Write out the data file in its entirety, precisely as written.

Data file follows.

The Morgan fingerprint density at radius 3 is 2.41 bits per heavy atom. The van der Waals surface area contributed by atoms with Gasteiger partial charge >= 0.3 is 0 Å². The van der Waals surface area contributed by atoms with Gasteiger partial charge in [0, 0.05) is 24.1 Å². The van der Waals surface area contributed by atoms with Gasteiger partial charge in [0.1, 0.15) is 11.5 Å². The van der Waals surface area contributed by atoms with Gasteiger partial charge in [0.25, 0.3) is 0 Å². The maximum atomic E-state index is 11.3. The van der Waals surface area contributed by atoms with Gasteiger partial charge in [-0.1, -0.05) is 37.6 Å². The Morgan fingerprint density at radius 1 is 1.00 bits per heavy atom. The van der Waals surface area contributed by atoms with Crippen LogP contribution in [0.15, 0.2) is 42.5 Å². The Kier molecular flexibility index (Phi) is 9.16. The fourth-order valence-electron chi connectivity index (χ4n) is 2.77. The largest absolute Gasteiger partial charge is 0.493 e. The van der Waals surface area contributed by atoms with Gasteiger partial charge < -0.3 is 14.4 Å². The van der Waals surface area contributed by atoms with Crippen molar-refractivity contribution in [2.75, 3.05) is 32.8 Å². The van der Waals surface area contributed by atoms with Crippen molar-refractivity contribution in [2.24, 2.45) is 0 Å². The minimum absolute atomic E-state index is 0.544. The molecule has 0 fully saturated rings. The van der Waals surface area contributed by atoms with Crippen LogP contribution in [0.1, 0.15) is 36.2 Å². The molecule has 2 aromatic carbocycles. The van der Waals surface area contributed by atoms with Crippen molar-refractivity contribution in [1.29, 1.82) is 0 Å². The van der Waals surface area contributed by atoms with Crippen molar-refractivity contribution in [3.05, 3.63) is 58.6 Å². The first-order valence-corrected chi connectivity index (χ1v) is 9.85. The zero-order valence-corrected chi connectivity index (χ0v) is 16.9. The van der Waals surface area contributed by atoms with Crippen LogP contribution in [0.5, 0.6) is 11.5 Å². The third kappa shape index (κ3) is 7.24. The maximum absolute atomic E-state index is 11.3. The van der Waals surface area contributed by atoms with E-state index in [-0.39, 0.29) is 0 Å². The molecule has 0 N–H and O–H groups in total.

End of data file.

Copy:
The Morgan fingerprint density at radius 3 is 2.41 bits per heavy atom. The van der Waals surface area contributed by atoms with Gasteiger partial charge >= 0.3 is 0 Å². The van der Waals surface area contributed by atoms with Gasteiger partial charge in [0, 0.05) is 24.1 Å². The van der Waals surface area contributed by atoms with Gasteiger partial charge in [0.1, 0.15) is 11.5 Å². The van der Waals surface area contributed by atoms with Gasteiger partial charge in [0.25, 0.3) is 0 Å². The maximum atomic E-state index is 11.3. The van der Waals surface area contributed by atoms with Gasteiger partial charge in [-0.1, -0.05) is 37.6 Å². The Morgan fingerprint density at radius 1 is 1.00 bits per heavy atom. The van der Waals surface area contributed by atoms with Crippen LogP contribution in [0.15, 0.2) is 42.5 Å². The Kier molecular flexibility index (Phi) is 9.16. The fourth-order valence-electron chi connectivity index (χ4n) is 2.77. The largest absolute Gasteiger partial charge is 0.493 e. The van der Waals surface area contributed by atoms with Gasteiger partial charge < -0.3 is 14.4 Å². The van der Waals surface area contributed by atoms with Crippen molar-refractivity contribution in [2.75, 3.05) is 32.8 Å². The van der Waals surface area contributed by atoms with Crippen molar-refractivity contribution in [2.24, 2.45) is 0 Å². The minimum absolute atomic E-state index is 0.544. The molecule has 0 fully saturated rings. The van der Waals surface area contributed by atoms with Crippen LogP contribution in [0.1, 0.15) is 36.2 Å². The molecule has 2 aromatic carbocycles. The van der Waals surface area contributed by atoms with Crippen molar-refractivity contribution in [1.29, 1.82) is 0 Å². The van der Waals surface area contributed by atoms with Crippen molar-refractivity contribution in [3.05, 3.63) is 58.6 Å². The first-order valence-corrected chi connectivity index (χ1v) is 9.85. The zero-order valence-corrected chi connectivity index (χ0v) is 16.9. The van der Waals surface area contributed by atoms with Crippen LogP contribution in [0.5, 0.6) is 11.5 Å². The third kappa shape index (κ3) is 7.24. The maximum absolute atomic E-state index is 11.3. The van der Waals surface area contributed by atoms with E-state index in [-0.39, 0.29) is 0 Å². The molecule has 0 N–H and O–H groups in total.